Collectibles market not what it used to be

Digital revolution takes away the joy of the hunt

Sep 22, 2017 @ 2:24 pm

By John Waggoner

If you have clients who are thinking of investing in collectibles, Harry Rinker, dean of collectibles, has a few words for you: Collecting isn't what it used to be.

"Collecting as a whole is threatened," said Mr. Rinker, head of the Institute for Antiques and Collectibles. "Young people are not collecting the way old people did."

One big difference: Not so long ago, it wasn't uncommon to find someone with a collection of, say, 500 lunchboxes or 1,000 Barbie dolls. No more. "To find anyone with a collection of 50 of anything is difficult," Mr. Rinker said. "They find something they like, buy one or two more, then they quit."

Another difference: There's not much joy in the chase. Hard-core collectors like to go to yard sales, antique stores and shows, hoping to find a genuine Chippendale armoire in someone's basement. These days, however, all you really need to do is head for the internet. "Anything you want, you can find pretty quickly on eBay or Etsy," Mr. Rinker said. "Everyone is dumping everything there."

And, Mr. Rinker says, many collectors are satisfied with digital images of what they like, rather than the actual things. A picture of a 1967 Barbie is just as good as the authentic piece of plastic pulchritude.

Finally, many of the baby boomers who were the biggest collectible enthusiasts are dying off. "The old-timers who come to the antique shows have what they need and are just trying to find out what their stuff is worth," Mr. Rinker said. And in many cases, the answer is "not much." Younger people have little interest in their parents' collectibles, and those often go to liquidators at estate sales, Mr. Rinker said. "You have 100-year-old antiques go to a liquidator because they couldn't get someone to pay a buck for it," he said.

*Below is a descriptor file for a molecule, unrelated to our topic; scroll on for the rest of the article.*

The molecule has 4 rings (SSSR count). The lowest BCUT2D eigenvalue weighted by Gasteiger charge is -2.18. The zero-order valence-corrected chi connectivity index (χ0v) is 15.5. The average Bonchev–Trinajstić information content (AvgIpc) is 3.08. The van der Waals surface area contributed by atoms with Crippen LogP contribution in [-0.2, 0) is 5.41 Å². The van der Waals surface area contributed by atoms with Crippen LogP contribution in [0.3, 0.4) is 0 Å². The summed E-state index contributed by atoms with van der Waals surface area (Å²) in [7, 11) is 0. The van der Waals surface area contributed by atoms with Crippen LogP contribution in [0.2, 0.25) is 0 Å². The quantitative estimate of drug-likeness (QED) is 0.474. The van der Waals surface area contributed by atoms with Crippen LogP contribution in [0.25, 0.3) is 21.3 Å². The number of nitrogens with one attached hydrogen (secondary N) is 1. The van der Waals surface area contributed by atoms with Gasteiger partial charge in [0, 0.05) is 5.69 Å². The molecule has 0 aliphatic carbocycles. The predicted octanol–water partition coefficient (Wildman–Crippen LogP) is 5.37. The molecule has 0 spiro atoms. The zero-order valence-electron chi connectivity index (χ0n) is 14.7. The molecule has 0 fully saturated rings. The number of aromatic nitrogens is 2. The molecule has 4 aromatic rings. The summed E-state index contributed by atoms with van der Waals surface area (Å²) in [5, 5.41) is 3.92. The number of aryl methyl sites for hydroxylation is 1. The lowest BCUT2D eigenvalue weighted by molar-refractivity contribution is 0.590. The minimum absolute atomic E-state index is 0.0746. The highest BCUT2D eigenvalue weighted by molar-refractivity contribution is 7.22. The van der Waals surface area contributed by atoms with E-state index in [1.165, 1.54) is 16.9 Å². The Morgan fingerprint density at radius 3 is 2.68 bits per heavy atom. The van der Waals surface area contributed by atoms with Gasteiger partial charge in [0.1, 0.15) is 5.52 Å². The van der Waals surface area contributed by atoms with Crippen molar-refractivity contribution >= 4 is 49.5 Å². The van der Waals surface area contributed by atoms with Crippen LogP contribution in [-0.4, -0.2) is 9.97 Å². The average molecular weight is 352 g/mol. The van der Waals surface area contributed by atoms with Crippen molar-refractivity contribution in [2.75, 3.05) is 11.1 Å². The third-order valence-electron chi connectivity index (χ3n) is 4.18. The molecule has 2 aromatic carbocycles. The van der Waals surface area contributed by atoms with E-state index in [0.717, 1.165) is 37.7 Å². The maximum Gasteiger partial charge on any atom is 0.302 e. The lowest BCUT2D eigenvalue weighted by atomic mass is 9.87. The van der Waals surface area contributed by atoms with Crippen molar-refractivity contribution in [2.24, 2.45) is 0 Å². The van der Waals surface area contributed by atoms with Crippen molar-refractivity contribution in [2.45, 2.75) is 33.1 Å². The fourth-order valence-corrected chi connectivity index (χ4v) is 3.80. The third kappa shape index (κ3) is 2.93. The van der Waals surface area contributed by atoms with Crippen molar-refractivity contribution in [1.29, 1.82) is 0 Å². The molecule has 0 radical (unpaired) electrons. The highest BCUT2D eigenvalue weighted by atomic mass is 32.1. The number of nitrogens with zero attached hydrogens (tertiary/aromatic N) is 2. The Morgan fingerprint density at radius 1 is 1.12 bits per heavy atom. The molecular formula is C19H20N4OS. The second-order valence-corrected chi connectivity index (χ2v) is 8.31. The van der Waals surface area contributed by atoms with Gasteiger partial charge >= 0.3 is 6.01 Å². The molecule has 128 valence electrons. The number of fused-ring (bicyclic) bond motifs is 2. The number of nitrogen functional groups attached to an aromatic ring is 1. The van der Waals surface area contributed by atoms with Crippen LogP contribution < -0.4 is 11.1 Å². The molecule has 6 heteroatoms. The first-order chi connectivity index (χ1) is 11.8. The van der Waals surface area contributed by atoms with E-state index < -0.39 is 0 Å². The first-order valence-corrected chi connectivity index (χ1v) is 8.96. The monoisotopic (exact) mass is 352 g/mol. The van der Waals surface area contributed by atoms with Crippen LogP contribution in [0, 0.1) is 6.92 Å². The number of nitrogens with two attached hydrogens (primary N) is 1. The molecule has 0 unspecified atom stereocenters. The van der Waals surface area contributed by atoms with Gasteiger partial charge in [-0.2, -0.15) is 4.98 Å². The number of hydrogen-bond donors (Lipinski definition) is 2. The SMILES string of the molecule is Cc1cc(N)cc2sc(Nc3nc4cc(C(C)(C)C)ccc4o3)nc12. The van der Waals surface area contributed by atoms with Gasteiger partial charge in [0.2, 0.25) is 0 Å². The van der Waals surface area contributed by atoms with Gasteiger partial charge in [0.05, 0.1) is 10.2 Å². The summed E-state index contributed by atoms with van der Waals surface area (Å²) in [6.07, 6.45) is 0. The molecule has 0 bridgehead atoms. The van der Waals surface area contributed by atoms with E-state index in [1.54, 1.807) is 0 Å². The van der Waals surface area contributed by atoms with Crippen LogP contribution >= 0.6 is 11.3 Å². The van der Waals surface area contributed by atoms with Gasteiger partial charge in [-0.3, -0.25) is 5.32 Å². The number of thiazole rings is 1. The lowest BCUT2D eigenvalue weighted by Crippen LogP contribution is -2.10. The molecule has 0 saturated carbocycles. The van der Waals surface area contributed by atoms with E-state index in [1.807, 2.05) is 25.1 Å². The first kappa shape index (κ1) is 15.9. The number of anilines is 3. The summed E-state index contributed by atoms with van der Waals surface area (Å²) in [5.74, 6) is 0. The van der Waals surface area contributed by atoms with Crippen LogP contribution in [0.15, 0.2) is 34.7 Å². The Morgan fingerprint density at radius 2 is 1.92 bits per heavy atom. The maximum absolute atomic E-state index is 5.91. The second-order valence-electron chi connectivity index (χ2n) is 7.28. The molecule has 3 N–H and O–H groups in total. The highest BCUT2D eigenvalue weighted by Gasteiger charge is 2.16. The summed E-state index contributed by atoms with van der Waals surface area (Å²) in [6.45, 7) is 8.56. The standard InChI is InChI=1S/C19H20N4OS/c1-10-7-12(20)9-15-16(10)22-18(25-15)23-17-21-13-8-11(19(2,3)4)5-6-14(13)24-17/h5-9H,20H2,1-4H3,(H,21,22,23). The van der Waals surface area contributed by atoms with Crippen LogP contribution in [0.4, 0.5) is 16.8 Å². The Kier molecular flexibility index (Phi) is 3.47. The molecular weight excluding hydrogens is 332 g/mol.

What is popular these days is stuff that today's Gen X and millennial parents probably threw out. "The trigger for collectibles is childhood memories," Mr. Rinker said. "Anything from the 1950s, 1960s and 1970s is passé," Mr. Rinker said. People are interested in Power Rangers, Transformers and Teenage Mutant Ninja Turtles.

Another piece of advice on collectibles is going by the boards, too. Mr. Rinker used to tell parents and grandparents to buy two of any hot toy during the holiday season and put it away untouched as an investment. This could work with comic books or other non-electronic devices, but many toys come with computer chips or other devices that will be nearly impossible to fix in the future.

The basic rule: Buy what you're willing to look at for a long time. "Don't buy for the hell of it," said Paul Wilkes, senior editor, U.S. coins, at Coin World. "And remember that there's already a markup built in."

In the case of coins — as with any other collectible — deep knowledge of your subject is your best friend. The rarer the coin, the larger the premium over the value of the metal the coin is made from, or melt value. A difference of opinion over the coin's condition could cost thousands of dollars. "You have to ask yourself whether you'd rather have a coin or an investment piece," Mr. Wilkes said.

If you're looking for something to buy and put away, consider the new American Eagle Palladium coin, the first palladium coin from the U.S. mint. Each coin will consist of one troy ounce of 99.95% pure palladium, and feature a face value of $25. Release date: Sept. 25.


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